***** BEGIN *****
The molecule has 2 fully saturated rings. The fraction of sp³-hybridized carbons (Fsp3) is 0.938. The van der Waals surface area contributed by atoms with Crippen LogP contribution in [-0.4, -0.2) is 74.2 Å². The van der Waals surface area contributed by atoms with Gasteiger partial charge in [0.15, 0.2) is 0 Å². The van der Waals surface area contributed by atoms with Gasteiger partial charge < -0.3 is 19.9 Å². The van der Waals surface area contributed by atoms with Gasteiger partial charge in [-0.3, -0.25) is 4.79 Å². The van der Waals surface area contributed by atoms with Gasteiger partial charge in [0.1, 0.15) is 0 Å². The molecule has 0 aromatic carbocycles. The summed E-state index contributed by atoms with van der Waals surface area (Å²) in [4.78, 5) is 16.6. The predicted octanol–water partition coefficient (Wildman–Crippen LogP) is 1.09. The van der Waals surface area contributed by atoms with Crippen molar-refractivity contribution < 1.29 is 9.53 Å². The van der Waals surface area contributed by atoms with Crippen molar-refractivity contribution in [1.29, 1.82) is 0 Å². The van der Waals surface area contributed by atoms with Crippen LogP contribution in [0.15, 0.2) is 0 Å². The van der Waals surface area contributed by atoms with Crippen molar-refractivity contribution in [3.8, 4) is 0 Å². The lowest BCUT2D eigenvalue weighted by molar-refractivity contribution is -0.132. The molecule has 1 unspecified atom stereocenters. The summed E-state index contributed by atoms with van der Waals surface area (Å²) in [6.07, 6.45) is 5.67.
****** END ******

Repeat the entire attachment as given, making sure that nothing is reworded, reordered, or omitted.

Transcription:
The molecule has 2 fully saturated rings. The fraction of sp³-hybridized carbons (Fsp3) is 0.938. The van der Waals surface area contributed by atoms with Crippen LogP contribution in [-0.4, -0.2) is 74.2 Å². The van der Waals surface area contributed by atoms with Gasteiger partial charge in [0.15, 0.2) is 0 Å². The van der Waals surface area contributed by atoms with Gasteiger partial charge < -0.3 is 19.9 Å². The van der Waals surface area contributed by atoms with Gasteiger partial charge in [-0.3, -0.25) is 4.79 Å². The van der Waals surface area contributed by atoms with Gasteiger partial charge in [0.1, 0.15) is 0 Å². The molecule has 0 aromatic carbocycles. The summed E-state index contributed by atoms with van der Waals surface area (Å²) in [4.78, 5) is 16.6. The predicted octanol–water partition coefficient (Wildman–Crippen LogP) is 1.09. The van der Waals surface area contributed by atoms with Crippen molar-refractivity contribution < 1.29 is 9.53 Å². The van der Waals surface area contributed by atoms with Crippen molar-refractivity contribution in [1.29, 1.82) is 0 Å². The van der Waals surface area contributed by atoms with Crippen LogP contribution in [0.15, 0.2) is 0 Å². The van der Waals surface area contributed by atoms with Crippen molar-refractivity contribution in [3.8, 4) is 0 Å². The lowest BCUT2D eigenvalue weighted by molar-refractivity contribution is -0.132. The molecule has 1 unspecified atom stereocenters. The summed E-state index contributed by atoms with van der Waals surface area (Å²) in [6.07, 6.45) is 5.67.